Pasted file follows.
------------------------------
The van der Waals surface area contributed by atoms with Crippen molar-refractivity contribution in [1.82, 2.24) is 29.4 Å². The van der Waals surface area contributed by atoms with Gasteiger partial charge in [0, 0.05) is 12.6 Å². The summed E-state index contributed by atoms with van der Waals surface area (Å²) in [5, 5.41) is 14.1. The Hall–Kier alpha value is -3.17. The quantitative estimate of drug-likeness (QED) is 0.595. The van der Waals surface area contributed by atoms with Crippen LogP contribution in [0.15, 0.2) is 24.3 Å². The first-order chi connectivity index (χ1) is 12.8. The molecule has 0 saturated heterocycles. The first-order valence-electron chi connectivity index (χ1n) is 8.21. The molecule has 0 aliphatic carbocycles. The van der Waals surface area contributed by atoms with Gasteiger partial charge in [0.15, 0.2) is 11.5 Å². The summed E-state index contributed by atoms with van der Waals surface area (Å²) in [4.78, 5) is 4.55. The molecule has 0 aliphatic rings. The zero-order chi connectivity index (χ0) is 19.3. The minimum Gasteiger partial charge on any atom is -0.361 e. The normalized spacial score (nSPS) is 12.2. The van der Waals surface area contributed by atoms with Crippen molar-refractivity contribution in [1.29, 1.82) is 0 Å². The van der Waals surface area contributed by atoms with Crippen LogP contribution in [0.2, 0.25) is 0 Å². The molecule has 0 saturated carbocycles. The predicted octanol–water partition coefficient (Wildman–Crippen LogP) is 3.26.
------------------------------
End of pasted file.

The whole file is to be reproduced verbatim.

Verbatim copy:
The van der Waals surface area contributed by atoms with Crippen molar-refractivity contribution in [1.82, 2.24) is 29.4 Å². The van der Waals surface area contributed by atoms with Gasteiger partial charge in [0, 0.05) is 12.6 Å². The summed E-state index contributed by atoms with van der Waals surface area (Å²) in [5, 5.41) is 14.1. The Hall–Kier alpha value is -3.17. The quantitative estimate of drug-likeness (QED) is 0.595. The van der Waals surface area contributed by atoms with Crippen LogP contribution in [0.15, 0.2) is 24.3 Å². The first-order chi connectivity index (χ1) is 12.8. The molecule has 0 saturated heterocycles. The first-order valence-electron chi connectivity index (χ1n) is 8.21. The molecule has 0 aliphatic carbocycles. The van der Waals surface area contributed by atoms with Gasteiger partial charge in [0.15, 0.2) is 11.5 Å². The summed E-state index contributed by atoms with van der Waals surface area (Å²) in [4.78, 5) is 4.55. The molecule has 0 aliphatic rings. The zero-order chi connectivity index (χ0) is 19.3. The minimum Gasteiger partial charge on any atom is -0.361 e. The normalized spacial score (nSPS) is 12.2. The van der Waals surface area contributed by atoms with Crippen molar-refractivity contribution in [1.29, 1.82) is 0 Å². The van der Waals surface area contributed by atoms with Crippen LogP contribution in [0.2, 0.25) is 0 Å². The molecule has 0 saturated carbocycles. The predicted octanol–water partition coefficient (Wildman–Crippen LogP) is 3.26.